14 Aug 2016

feedPlanet Openmoko

Holger "zecke" Freyther: Using docker at the Osmocom CI

As part of the Osmocom.org software development we have a Jenkins set-up that is executing unit and system tests. For OpenBSC we will compile the software, then execute the unit tests and finally run a bunch of system tests. The system tests will verify making configuration changes through the telnet interface, the machine control interface, might try to connect to other parts, etc.

In the past this was executed after a committer had pushed his changes to the repository and the build time didn't matter. As part of the move to the Gerrit code review we execute them before and this means that people might need to wait for the result... (and waiting for a computer shouldn't be necessary these days).

sysmocom is renting a dedicated build machine to speed-up compilation and I have looked at how to execute the system tests in parallel. The issue is that during a system test we bind to ports on localhost and that means we can not have two test runs at the same time.

I decided to use the Linux network namespace support and opted for using docker to achieve it. There are some hick-ups but in general it is a great step forward. Using a statement like the following we execute our CI script in a clean environment.

$ docker run --rm=true -e HOME=/build -w /build -i -u build -v $PWD:/build osmocom:amd64 /build/contrib/jenkins.sh


As part of the OpenBSC build we are re-building dependencies and thanks to building in the virtual /build directory we can look at archiving libosmocore/libosmo-sccp/libosmo-abis and not rebuild it all the time.

14 Aug 2016 11:11pm GMT

06 Aug 2016

feedPlanet Openmoko

Holger "zecke" Freyther: Collecting network traffic, ØMQ and packetbeat

As part of running infrastructure it might make sense or be required to store logs of transactions. A good way might be to capture the raw unmodified network traffic. For our GSM backend this is what we (have) to do and I wrote a client that is using libpcap to capture data and sends it to a central server for storing the trace. The system is rather simple and in production at various customers. The benefit of having a central server is having access to a lot of storage without granting too many systems and users access, central log rotation and compression, an easy way to grab all relevant traces and many more.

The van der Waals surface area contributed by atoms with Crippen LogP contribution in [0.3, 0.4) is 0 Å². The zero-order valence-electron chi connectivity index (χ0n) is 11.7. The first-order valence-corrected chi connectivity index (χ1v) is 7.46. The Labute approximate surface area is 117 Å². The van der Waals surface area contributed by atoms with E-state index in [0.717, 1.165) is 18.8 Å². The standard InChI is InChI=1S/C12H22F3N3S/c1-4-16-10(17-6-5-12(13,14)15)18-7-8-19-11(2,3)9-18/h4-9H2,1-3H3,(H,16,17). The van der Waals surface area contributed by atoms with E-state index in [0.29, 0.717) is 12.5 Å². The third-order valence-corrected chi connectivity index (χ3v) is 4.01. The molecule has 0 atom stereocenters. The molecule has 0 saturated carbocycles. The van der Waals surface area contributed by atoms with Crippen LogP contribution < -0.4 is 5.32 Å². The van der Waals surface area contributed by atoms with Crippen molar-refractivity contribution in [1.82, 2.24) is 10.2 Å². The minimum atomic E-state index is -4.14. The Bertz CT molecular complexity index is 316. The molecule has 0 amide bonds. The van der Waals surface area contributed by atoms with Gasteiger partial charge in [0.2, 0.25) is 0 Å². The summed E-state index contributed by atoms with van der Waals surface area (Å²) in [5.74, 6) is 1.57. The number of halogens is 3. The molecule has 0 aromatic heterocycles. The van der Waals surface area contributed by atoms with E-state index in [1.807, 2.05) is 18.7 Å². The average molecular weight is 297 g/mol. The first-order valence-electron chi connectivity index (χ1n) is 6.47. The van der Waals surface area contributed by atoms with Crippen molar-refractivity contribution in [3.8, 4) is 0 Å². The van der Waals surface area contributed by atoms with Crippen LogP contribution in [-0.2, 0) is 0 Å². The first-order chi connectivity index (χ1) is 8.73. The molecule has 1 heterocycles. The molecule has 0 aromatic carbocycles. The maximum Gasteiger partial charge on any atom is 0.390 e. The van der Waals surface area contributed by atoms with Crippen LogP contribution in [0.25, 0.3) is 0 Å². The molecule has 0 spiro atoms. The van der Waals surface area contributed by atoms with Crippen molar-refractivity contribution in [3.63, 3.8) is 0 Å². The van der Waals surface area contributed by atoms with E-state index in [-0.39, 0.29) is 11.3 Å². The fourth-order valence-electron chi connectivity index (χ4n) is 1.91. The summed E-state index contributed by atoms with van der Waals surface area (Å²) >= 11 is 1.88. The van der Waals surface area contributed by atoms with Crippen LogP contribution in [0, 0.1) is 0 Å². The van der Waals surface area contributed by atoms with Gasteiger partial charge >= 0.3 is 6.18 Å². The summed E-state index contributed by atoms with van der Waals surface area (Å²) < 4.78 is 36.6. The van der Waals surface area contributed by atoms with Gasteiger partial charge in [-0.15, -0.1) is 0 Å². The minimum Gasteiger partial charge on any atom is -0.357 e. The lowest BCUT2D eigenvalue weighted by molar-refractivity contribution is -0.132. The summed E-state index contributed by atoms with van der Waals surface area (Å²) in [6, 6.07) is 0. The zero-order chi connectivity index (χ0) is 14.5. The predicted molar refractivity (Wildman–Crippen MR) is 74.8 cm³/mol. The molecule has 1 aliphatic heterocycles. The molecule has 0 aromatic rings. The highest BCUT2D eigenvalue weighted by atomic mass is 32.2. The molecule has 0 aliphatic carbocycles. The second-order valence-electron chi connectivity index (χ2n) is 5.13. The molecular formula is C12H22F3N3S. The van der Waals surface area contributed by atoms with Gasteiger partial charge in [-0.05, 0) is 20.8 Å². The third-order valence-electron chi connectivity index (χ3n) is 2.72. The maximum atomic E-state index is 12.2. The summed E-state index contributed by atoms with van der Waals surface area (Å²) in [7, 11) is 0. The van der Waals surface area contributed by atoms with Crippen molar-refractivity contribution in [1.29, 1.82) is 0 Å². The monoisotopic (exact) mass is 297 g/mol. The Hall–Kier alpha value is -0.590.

Recently the topic of doing real-time processing of captured data came up. I wanted to add some kind of side-channel that distributes data to interested clients before writing it to the disk. E.g. one might analyze a RTP audio flow for packet loss, jitter, without actually storing the personal conversation.

I didn't create a custom protocol but decided to try ØMQ (Zeromq). It has many built-in strategies (publish / subscribe, round robin routing, pipeline, request / reply, proxying, ...) for connecting distributed system. The framework abstracts DNS resolving, connect, re-connect and exposes very easy to build the standard message exchange patterns. I opted for the publish / subscribe pattern because the collector server (acting as publisher) does not care if anyone is consuming the events or data. The message I sent are quite simple as well. There are two kind of multi-part messages, one for events and one for data. A subscriber is able to easily filter for events or data and filter for a specific capture source.

The support for Zeromq was added in two commits. The first one adds basic zeromq context/socket support and configuration and the second adds sending out the events and data in a fire and forget manner. And in a simple test set-up it seems to work just fine.





Since moving to Amsterdam I try to attend more meetups. Recently I went to talk at the local Elasticsearch group and found out about packetbeat. It is program written in Go that is using a PCAP library to capture network traffic, has protocol decoders written in go to make IP re-assembly and decoding and will upload the extracted information to an instance of Elasticsearch. In principle it is somewhere between my PCAP system and a distributed wireshark (without the same amount of protocol decoders). In our network we wouldn't want the edge systems to directly talk to the Elasticsearch system and I wouldn't want to run decoders as root (or at least with extended capabilities).